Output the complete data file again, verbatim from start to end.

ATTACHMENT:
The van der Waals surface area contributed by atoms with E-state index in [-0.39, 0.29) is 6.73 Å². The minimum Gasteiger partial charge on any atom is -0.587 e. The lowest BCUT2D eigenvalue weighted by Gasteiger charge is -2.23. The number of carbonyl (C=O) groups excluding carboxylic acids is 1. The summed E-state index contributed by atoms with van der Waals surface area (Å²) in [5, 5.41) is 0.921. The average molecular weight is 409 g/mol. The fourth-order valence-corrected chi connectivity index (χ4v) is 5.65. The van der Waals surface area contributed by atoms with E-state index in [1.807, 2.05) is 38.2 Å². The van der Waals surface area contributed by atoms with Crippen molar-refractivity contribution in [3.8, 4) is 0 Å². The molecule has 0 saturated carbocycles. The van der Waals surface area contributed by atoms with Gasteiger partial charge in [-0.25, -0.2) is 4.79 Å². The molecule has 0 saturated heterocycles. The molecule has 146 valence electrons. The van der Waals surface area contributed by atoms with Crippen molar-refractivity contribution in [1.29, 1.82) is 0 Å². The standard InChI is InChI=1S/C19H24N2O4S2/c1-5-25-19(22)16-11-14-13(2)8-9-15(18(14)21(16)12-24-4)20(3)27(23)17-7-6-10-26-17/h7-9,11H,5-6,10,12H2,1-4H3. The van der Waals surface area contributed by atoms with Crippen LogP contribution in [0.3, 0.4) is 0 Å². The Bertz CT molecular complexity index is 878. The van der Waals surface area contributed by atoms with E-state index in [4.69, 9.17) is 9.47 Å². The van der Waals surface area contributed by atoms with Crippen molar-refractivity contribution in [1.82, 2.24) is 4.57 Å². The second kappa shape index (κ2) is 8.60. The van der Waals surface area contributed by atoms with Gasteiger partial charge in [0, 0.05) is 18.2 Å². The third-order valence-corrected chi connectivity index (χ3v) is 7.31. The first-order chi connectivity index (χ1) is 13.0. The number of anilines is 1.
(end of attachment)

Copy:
The van der Waals surface area contributed by atoms with E-state index in [-0.39, 0.29) is 6.73 Å². The minimum Gasteiger partial charge on any atom is -0.587 e. The lowest BCUT2D eigenvalue weighted by Gasteiger charge is -2.23. The number of carbonyl (C=O) groups excluding carboxylic acids is 1. The summed E-state index contributed by atoms with van der Waals surface area (Å²) in [5, 5.41) is 0.921. The average molecular weight is 409 g/mol. The fourth-order valence-corrected chi connectivity index (χ4v) is 5.65. The van der Waals surface area contributed by atoms with E-state index in [1.807, 2.05) is 38.2 Å². The van der Waals surface area contributed by atoms with Crippen molar-refractivity contribution in [3.8, 4) is 0 Å². The molecule has 0 saturated carbocycles. The van der Waals surface area contributed by atoms with Gasteiger partial charge in [-0.25, -0.2) is 4.79 Å². The molecule has 0 saturated heterocycles. The molecule has 146 valence electrons. The van der Waals surface area contributed by atoms with Crippen molar-refractivity contribution in [1.29, 1.82) is 0 Å². The standard InChI is InChI=1S/C19H24N2O4S2/c1-5-25-19(22)16-11-14-13(2)8-9-15(18(14)21(16)12-24-4)20(3)27(23)17-7-6-10-26-17/h7-9,11H,5-6,10,12H2,1-4H3. The van der Waals surface area contributed by atoms with Crippen LogP contribution in [0.3, 0.4) is 0 Å². The Bertz CT molecular complexity index is 878. The van der Waals surface area contributed by atoms with E-state index in [4.69, 9.17) is 9.47 Å². The van der Waals surface area contributed by atoms with Crippen molar-refractivity contribution in [1.82, 2.24) is 4.57 Å². The second kappa shape index (κ2) is 8.60. The van der Waals surface area contributed by atoms with Gasteiger partial charge in [0, 0.05) is 18.2 Å². The third-order valence-corrected chi connectivity index (χ3v) is 7.31. The first-order chi connectivity index (χ1) is 13.0. The number of anilines is 1.